Study 2. In this study, he experimental manipulated several independent variables (e.g., bottle size, label design, color, price, ratings, awards, alcohol level, and closure type) to understand their effect on the dependent variable: choice. Biggest purchase predictors? 1) ratings (0-5 stars), 2) brand, 3) price, 4) medals and trophies, 5) price discounts, 6) alcohol level, 7) region, and 8) closure type. For online purchases price seems to be even more important!

Take home message to us: get Robert Parker to highly evaluate our wines, build a strong brand image, and price it right!

Happy tastings!

Sunday, April 19, 2009

Taste and Cover!

Brad Post:

Each week I make sure to give my wine a Carbon Dioxide - CO2 cover (i.e., dry ice) in order to displace any Oxygen that may have found its way into my containers of clearing wine. Until recently I was under the impression, like many winemakers, that SO2 (sulfur dioxide, aka: sulfur or sulfites) protected wine from oxidation - it is useful at crush for that purpose but less so afterward. When air (oxygen) invades the ullage or headspace of a barrel, tank, carboy it interacts with wine constituents to make a good wine go bad. Perhaps, you've had a wine that was supposed to be fruity, white, and delicious, but instead you found something different - carmel tasting, nutty, and browning -- these are the very noticeable effects of oxidation. Good for Sherry...bad for a nice Seyval!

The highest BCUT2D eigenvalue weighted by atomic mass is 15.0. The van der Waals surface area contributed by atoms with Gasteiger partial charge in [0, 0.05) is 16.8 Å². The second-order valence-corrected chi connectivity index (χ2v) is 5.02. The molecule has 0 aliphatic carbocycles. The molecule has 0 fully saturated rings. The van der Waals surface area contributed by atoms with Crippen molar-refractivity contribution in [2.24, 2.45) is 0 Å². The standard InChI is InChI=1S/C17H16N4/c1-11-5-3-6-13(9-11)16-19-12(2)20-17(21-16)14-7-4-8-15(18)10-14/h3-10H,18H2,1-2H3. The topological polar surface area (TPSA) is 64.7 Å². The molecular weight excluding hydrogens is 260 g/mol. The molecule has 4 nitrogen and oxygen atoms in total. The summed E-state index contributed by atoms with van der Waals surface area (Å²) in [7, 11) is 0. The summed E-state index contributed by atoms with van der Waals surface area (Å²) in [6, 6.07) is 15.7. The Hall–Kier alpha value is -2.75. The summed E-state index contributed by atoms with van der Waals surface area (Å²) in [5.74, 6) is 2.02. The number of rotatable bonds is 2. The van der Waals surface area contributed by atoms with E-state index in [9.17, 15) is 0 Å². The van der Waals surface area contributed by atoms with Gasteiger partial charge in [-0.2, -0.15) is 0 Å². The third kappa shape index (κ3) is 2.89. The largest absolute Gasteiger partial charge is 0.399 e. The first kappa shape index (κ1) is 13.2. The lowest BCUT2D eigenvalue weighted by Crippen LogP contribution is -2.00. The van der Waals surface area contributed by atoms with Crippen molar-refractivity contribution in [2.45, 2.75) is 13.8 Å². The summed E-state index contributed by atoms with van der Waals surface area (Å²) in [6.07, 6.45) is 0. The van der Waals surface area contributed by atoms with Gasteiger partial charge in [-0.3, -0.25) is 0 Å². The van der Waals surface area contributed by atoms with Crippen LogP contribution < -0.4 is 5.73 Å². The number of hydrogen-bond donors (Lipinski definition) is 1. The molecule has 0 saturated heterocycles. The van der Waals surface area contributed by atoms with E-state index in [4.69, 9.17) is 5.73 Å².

Yesterday, with CO2 in one hand (not literally, it's very cold) and a wine thief and glass in the other, I ventured down to the cellar to Taste and Cover. While Jill waited comfortably upstairs I went down to steal samples, slurped a little, and laid down a nice billowy cloud of dry ice on the wine; then, back upstairs to see if she could identify and evaluate the wine quality. Here is what we determined: